Nous (mind or spirit) as the giver of the order of cosmos
The totality of “seeds” was the material origin of the cosmos. Anaxagoras introduced Nous, mind or reason, which was self-subsisting permanent existence, independent from the material origin of the cosmos; a being that gave order, purpose, and teleological relationships to all beings in the cosmos.
And whatever they were going to be, and whatever things were then in existence that are not now, and all things that now exist and whatever shall exist—all were arranged by Mind, as also the revolution now followed by the stars, the sun and moon, and the Air and Aether which were separated off. (Fragment 12)
Nous was an architect of the cosmos and the first mover of the cosmic motions that caused diversification of the pre-existing homogeneous material origin. The role of Nous, however, was limited to the cosmogonic starting point, and Anaxagoras explained the development of cosmos by natural principles.
Anaxagoras proceeded to give some account of the stages in the process from original continuum to present arrangements. The division into cold mist and warm ether first broke the spell of confusion. With increasing cold, the former gave rise to water, earth, and stones. The seeds of life that continued floating in the air were carried down with the rains and produced vegetation. Animals, including man, sprang from the warm and moist clay. If these things be so, then the evidence of the senses must be held in slight esteem. We seem to see things coming into being and passing from it; but reflection tells us that decease and growth only mean a new aggregation (sugkrisis) and disruption (diakrisis). Thus, Anaxagoras distrusted the senses, and gave preference to the conclusions of reflection. He maintained that there must be blackness as well as whiteness in snow; how otherwise could it be turned into dark water?
Anaxagoras marks a turning point in the history of philosophy. With him, speculation passes from the colonies of Greece to settle at Athens. By his enunciation of the order that comes from reason, he suggested, though he seems not to have stated explicitly, the theory that nature is the work of design. By the theory of minute constituents of things and his emphasis on mechanical processes in the formation of order, he also paved the way for atomic theory.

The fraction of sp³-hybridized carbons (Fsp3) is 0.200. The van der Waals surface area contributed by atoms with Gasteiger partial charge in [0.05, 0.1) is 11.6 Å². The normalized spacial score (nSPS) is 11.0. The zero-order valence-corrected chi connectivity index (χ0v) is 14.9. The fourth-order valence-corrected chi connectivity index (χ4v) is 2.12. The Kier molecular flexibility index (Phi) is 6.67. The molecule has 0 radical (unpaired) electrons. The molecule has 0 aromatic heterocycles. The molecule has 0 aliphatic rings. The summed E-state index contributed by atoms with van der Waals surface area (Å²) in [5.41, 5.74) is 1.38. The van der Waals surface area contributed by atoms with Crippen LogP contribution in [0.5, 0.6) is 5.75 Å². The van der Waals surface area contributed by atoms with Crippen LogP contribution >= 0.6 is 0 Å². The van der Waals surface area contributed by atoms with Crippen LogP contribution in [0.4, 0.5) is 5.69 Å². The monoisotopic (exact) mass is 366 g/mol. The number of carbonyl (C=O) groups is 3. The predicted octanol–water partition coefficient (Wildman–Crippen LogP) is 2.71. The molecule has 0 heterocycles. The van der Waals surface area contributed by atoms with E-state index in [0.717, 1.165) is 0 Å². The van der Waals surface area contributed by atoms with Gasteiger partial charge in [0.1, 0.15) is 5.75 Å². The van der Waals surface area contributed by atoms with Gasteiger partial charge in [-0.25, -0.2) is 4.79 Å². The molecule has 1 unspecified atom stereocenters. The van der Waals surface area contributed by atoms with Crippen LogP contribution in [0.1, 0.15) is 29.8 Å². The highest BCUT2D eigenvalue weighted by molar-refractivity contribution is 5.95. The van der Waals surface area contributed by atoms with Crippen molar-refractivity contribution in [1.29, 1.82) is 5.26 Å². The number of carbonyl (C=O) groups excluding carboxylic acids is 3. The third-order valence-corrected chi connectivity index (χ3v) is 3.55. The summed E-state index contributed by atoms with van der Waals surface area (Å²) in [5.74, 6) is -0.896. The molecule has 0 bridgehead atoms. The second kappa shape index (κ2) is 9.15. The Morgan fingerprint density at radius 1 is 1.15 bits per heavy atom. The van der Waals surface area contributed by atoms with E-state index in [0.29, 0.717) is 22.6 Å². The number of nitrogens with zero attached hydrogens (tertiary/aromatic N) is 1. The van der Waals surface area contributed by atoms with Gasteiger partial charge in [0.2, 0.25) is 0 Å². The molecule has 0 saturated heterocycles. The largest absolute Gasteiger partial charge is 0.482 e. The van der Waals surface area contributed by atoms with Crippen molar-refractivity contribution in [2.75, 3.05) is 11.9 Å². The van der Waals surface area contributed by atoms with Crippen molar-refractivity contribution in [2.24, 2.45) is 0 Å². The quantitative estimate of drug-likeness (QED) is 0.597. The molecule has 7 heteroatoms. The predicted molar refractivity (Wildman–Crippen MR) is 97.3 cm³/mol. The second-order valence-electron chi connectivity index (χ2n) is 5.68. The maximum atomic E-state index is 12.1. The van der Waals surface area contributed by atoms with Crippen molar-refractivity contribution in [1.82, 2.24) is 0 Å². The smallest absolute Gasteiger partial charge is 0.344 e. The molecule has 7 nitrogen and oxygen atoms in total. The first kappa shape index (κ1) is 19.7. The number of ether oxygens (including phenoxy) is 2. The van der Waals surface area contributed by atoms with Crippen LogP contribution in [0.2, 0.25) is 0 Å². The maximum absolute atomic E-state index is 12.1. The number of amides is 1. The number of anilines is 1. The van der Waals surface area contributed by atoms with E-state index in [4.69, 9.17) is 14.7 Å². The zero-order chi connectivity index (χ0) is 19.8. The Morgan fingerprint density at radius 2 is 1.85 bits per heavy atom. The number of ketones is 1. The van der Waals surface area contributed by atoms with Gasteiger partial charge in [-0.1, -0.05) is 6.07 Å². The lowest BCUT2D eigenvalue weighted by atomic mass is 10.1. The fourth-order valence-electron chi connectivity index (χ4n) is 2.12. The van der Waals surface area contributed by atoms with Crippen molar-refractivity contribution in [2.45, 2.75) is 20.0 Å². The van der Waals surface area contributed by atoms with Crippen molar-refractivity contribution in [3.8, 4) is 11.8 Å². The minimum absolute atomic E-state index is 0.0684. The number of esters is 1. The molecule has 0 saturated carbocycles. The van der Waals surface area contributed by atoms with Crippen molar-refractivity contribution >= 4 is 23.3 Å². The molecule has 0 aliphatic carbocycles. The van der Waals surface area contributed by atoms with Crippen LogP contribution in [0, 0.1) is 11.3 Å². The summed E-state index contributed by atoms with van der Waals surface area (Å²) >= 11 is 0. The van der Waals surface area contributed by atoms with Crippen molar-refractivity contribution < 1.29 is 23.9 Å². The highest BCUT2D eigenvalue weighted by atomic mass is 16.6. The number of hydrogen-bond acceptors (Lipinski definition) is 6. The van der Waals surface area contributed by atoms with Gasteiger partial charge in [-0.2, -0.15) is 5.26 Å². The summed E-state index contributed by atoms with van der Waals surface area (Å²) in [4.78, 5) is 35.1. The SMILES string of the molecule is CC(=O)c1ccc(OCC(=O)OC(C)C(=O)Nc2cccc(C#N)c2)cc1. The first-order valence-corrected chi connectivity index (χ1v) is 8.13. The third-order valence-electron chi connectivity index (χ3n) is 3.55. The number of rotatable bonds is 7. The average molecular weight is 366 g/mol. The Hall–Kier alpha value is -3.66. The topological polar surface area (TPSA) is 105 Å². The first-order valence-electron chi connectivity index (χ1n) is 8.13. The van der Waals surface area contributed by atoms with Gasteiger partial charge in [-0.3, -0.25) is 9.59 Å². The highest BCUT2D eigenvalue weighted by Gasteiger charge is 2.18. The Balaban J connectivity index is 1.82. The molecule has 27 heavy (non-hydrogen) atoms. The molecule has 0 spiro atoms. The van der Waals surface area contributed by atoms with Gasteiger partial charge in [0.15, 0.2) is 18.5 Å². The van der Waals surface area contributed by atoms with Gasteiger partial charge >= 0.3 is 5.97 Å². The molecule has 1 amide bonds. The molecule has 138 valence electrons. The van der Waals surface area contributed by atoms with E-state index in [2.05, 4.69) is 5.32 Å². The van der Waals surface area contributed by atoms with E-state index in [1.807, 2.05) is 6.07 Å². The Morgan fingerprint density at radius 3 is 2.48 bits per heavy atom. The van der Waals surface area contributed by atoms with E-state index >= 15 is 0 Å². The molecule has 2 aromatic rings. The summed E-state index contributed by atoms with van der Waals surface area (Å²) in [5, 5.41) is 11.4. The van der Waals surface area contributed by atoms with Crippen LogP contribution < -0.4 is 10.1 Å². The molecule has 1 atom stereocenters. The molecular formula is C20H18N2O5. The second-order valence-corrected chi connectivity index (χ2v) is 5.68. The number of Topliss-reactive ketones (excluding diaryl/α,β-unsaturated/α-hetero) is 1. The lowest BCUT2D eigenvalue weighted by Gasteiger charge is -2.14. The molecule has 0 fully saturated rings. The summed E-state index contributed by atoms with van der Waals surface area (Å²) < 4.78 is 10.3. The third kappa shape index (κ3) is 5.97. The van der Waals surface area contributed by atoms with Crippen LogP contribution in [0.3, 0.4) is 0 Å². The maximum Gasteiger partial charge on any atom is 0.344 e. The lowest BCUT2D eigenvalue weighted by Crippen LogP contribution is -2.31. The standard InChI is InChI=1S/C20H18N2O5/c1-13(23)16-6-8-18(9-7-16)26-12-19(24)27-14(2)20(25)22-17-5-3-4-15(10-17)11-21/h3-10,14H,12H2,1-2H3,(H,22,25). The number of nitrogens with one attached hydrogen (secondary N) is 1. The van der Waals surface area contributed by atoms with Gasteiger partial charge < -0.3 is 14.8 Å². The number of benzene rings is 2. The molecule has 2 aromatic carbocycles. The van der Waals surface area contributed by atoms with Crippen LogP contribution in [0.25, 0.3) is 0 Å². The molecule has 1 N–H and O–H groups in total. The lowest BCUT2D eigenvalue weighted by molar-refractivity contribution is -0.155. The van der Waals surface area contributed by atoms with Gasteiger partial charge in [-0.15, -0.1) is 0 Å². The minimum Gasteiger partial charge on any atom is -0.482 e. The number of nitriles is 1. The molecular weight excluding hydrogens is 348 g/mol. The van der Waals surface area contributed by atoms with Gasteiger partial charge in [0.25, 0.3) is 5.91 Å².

The conception of thought causing movement in the world passed from him to Aristotle, who postulated a prime mover.
ReferencesISBN links support NWE through referral fees
- Diels, H. and W. Kranz, eds. Die Fragmente der Vorsocratiker. Berlin: Weidmannsche Verlagsbuchhandlung, 1960.
- Freeman, K., ed. Ancilla to the pre-Socratic philosophers. Cambridge: Harvard University Press, 1983.
- Kirk, G.S., J.E. Raven, and M. Schofield. The Presocratic Philosophers, 2nd ed. Cambridge: Cambridge University Press, 1983.
- Hicks, R. D. Diogenes Laertius, Lives of Eminent Philosophers, 2 vols. Loeb Classical Library, 1925.
- Allen, R.E., and David J. Furley, ed. Studies in Presocratic Philosophy, vol. 2. Atlantic Highlands, NJ: Humanities Press, 1975.
- Barnes, Jonathan. The Presocratic Philosophers, vol. 1. London: Routledge, 1979.
- Guthrie, W.K.C. A History of Greek Philosophy, 6 vol. Cambridge: Cambridge University Press, 1986.
- Mourelatos, Alexander P.D., ed. The Presocratics: a Collection of Critical Essays. Garden City, NJ: Doubleday, 1974.
- Schofield, Malcolm. An Essay on Anaxagoras. Cambridge: Cambridge University Press, 1980.
All links retrieved June 18, 2021.
- Anaxagoras of Clazomenae, School of Mathematics and Statistics, University of St Andrews, Scotland.
- Anaxagoras The Internet Encyclopedia of Philosophy.
- Anaxagoras: Fragments and Commentary, Hanover Historical Texts Project
General Philosophy Sources
- Stanford Encyclopedia of Philosophy
- Paideia Project Online
- The Internet Encyclopedia of Philosophy
- Project Gutenberg